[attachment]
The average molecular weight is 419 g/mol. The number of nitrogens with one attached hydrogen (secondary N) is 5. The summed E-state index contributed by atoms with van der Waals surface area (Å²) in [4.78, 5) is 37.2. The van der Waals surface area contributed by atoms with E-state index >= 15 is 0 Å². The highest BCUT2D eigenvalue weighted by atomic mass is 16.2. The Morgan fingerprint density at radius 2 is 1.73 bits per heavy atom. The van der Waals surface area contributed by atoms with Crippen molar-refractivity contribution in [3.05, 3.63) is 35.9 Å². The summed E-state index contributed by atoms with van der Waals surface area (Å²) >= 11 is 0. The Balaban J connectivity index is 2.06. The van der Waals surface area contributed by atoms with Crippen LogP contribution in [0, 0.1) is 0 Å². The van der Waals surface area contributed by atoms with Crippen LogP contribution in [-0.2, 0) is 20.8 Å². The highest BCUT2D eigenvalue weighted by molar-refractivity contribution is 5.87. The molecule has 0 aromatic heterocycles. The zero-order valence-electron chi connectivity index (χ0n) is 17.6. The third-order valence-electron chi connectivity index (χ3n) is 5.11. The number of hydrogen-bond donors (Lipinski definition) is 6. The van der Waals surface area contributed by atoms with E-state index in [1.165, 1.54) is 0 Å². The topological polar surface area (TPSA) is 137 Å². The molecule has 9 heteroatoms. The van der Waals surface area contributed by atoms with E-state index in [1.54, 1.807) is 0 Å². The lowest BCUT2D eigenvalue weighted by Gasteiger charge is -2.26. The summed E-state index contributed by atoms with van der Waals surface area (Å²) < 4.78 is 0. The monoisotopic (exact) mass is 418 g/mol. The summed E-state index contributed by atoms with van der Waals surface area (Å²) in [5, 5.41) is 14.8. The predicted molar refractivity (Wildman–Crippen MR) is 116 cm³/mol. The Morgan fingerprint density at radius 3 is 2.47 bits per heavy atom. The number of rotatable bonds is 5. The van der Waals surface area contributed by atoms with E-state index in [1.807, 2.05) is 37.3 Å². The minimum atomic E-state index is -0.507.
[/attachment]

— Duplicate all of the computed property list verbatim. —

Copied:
The average molecular weight is 419 g/mol. The number of nitrogens with one attached hydrogen (secondary N) is 5. The summed E-state index contributed by atoms with van der Waals surface area (Å²) in [4.78, 5) is 37.2. The van der Waals surface area contributed by atoms with E-state index >= 15 is 0 Å². The highest BCUT2D eigenvalue weighted by atomic mass is 16.2. The Morgan fingerprint density at radius 2 is 1.73 bits per heavy atom. The van der Waals surface area contributed by atoms with Crippen molar-refractivity contribution in [3.05, 3.63) is 35.9 Å². The summed E-state index contributed by atoms with van der Waals surface area (Å²) >= 11 is 0. The Balaban J connectivity index is 2.06. The van der Waals surface area contributed by atoms with Crippen LogP contribution in [0, 0.1) is 0 Å². The van der Waals surface area contributed by atoms with Crippen LogP contribution in [-0.2, 0) is 20.8 Å². The highest BCUT2D eigenvalue weighted by molar-refractivity contribution is 5.87. The molecule has 0 aromatic heterocycles. The zero-order valence-electron chi connectivity index (χ0n) is 17.6. The third-order valence-electron chi connectivity index (χ3n) is 5.11. The number of hydrogen-bond donors (Lipinski definition) is 6. The van der Waals surface area contributed by atoms with E-state index in [1.165, 1.54) is 0 Å². The topological polar surface area (TPSA) is 137 Å². The molecule has 9 heteroatoms. The van der Waals surface area contributed by atoms with E-state index in [1.54, 1.807) is 0 Å². The lowest BCUT2D eigenvalue weighted by Gasteiger charge is -2.26. The summed E-state index contributed by atoms with van der Waals surface area (Å²) < 4.78 is 0. The monoisotopic (exact) mass is 418 g/mol. The summed E-state index contributed by atoms with van der Waals surface area (Å²) in [5, 5.41) is 14.8. The predicted molar refractivity (Wildman–Crippen MR) is 116 cm³/mol. The Morgan fingerprint density at radius 3 is 2.47 bits per heavy atom. The number of rotatable bonds is 5. The van der Waals surface area contributed by atoms with E-state index in [1.807, 2.05) is 37.3 Å². The minimum atomic E-state index is -0.507.